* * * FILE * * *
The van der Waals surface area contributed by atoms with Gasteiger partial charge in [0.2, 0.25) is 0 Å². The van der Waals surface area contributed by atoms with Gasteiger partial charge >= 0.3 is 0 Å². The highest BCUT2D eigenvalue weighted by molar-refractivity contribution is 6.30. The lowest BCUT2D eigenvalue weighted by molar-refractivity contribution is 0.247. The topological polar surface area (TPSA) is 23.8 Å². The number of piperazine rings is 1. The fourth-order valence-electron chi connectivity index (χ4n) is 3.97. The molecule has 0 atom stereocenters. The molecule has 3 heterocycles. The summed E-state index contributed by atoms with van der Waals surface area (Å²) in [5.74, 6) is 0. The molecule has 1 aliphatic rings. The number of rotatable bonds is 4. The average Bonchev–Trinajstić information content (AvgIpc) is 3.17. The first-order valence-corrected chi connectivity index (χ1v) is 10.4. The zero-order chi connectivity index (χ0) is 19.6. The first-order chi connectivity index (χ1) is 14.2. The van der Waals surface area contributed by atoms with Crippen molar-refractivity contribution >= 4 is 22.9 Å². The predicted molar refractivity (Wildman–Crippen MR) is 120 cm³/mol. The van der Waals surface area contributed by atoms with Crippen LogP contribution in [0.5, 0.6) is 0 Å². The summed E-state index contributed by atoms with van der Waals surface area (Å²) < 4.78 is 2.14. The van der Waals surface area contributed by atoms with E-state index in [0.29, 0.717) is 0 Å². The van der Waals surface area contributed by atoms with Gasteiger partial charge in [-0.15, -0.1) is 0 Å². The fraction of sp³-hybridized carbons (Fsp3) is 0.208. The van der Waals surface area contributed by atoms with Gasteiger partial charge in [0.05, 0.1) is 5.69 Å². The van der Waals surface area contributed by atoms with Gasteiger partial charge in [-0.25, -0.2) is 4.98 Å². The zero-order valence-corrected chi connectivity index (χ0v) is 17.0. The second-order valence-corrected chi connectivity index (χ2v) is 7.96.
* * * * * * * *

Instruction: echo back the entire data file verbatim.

The van der Waals surface area contributed by atoms with Gasteiger partial charge in [0.2, 0.25) is 0 Å². The van der Waals surface area contributed by atoms with Gasteiger partial charge >= 0.3 is 0 Å². The highest BCUT2D eigenvalue weighted by molar-refractivity contribution is 6.30. The lowest BCUT2D eigenvalue weighted by molar-refractivity contribution is 0.247. The topological polar surface area (TPSA) is 23.8 Å². The number of piperazine rings is 1. The fourth-order valence-electron chi connectivity index (χ4n) is 3.97. The molecule has 0 atom stereocenters. The molecule has 3 heterocycles. The summed E-state index contributed by atoms with van der Waals surface area (Å²) in [5.74, 6) is 0. The molecule has 1 aliphatic rings. The number of rotatable bonds is 4. The average Bonchev–Trinajstić information content (AvgIpc) is 3.17. The first-order valence-corrected chi connectivity index (χ1v) is 10.4. The zero-order chi connectivity index (χ0) is 19.6. The first-order chi connectivity index (χ1) is 14.2. The van der Waals surface area contributed by atoms with Crippen molar-refractivity contribution >= 4 is 22.9 Å². The predicted molar refractivity (Wildman–Crippen MR) is 120 cm³/mol. The van der Waals surface area contributed by atoms with Crippen LogP contribution in [0.5, 0.6) is 0 Å². The summed E-state index contributed by atoms with van der Waals surface area (Å²) < 4.78 is 2.14. The van der Waals surface area contributed by atoms with E-state index in [0.29, 0.717) is 0 Å². The van der Waals surface area contributed by atoms with Gasteiger partial charge in [-0.15, -0.1) is 0 Å². The fraction of sp³-hybridized carbons (Fsp3) is 0.208. The van der Waals surface area contributed by atoms with Gasteiger partial charge in [0.05, 0.1) is 5.69 Å². The van der Waals surface area contributed by atoms with Gasteiger partial charge in [-0.25, -0.2) is 4.98 Å². The zero-order valence-corrected chi connectivity index (χ0v) is 17.0. The second-order valence-corrected chi connectivity index (χ2v) is 7.96.